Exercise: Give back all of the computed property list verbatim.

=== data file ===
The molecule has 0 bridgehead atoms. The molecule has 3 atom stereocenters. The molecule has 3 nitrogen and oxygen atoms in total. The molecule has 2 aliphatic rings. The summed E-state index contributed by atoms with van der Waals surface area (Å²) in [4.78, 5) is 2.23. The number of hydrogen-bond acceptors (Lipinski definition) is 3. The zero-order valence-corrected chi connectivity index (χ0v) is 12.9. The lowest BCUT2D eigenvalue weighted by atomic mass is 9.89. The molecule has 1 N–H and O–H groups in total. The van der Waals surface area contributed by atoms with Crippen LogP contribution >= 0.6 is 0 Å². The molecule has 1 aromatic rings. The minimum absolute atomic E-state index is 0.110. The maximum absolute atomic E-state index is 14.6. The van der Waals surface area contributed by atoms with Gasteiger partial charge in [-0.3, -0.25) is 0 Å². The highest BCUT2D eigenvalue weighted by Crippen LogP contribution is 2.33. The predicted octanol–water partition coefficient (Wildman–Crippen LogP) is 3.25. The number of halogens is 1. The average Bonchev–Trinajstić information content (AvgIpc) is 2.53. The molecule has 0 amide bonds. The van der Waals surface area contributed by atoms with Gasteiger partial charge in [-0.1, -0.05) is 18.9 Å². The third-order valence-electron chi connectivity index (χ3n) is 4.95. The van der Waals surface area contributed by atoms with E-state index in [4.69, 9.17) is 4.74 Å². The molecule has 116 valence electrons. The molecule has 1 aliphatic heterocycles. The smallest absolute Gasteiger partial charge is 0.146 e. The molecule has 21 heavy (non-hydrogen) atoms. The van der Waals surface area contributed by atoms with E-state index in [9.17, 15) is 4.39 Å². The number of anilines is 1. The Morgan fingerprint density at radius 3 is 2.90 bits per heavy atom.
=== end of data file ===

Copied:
The molecule has 0 bridgehead atoms. The molecule has 3 atom stereocenters. The molecule has 3 nitrogen and oxygen atoms in total. The molecule has 2 aliphatic rings. The summed E-state index contributed by atoms with van der Waals surface area (Å²) in [4.78, 5) is 2.23. The number of hydrogen-bond acceptors (Lipinski definition) is 3. The zero-order valence-corrected chi connectivity index (χ0v) is 12.9. The lowest BCUT2D eigenvalue weighted by atomic mass is 9.89. The molecule has 1 N–H and O–H groups in total. The van der Waals surface area contributed by atoms with Crippen LogP contribution >= 0.6 is 0 Å². The molecule has 1 aromatic rings. The minimum absolute atomic E-state index is 0.110. The maximum absolute atomic E-state index is 14.6. The van der Waals surface area contributed by atoms with Gasteiger partial charge in [-0.3, -0.25) is 0 Å². The highest BCUT2D eigenvalue weighted by Crippen LogP contribution is 2.33. The predicted octanol–water partition coefficient (Wildman–Crippen LogP) is 3.25. The number of halogens is 1. The average Bonchev–Trinajstić information content (AvgIpc) is 2.53. The molecule has 0 amide bonds. The van der Waals surface area contributed by atoms with Gasteiger partial charge in [-0.1, -0.05) is 18.9 Å². The third-order valence-electron chi connectivity index (χ3n) is 4.95. The van der Waals surface area contributed by atoms with E-state index in [4.69, 9.17) is 4.74 Å². The molecule has 116 valence electrons. The molecule has 1 aliphatic heterocycles. The smallest absolute Gasteiger partial charge is 0.146 e. The molecule has 21 heavy (non-hydrogen) atoms. The van der Waals surface area contributed by atoms with E-state index in [9.17, 15) is 4.39 Å². The number of anilines is 1. The Morgan fingerprint density at radius 3 is 2.90 bits per heavy atom.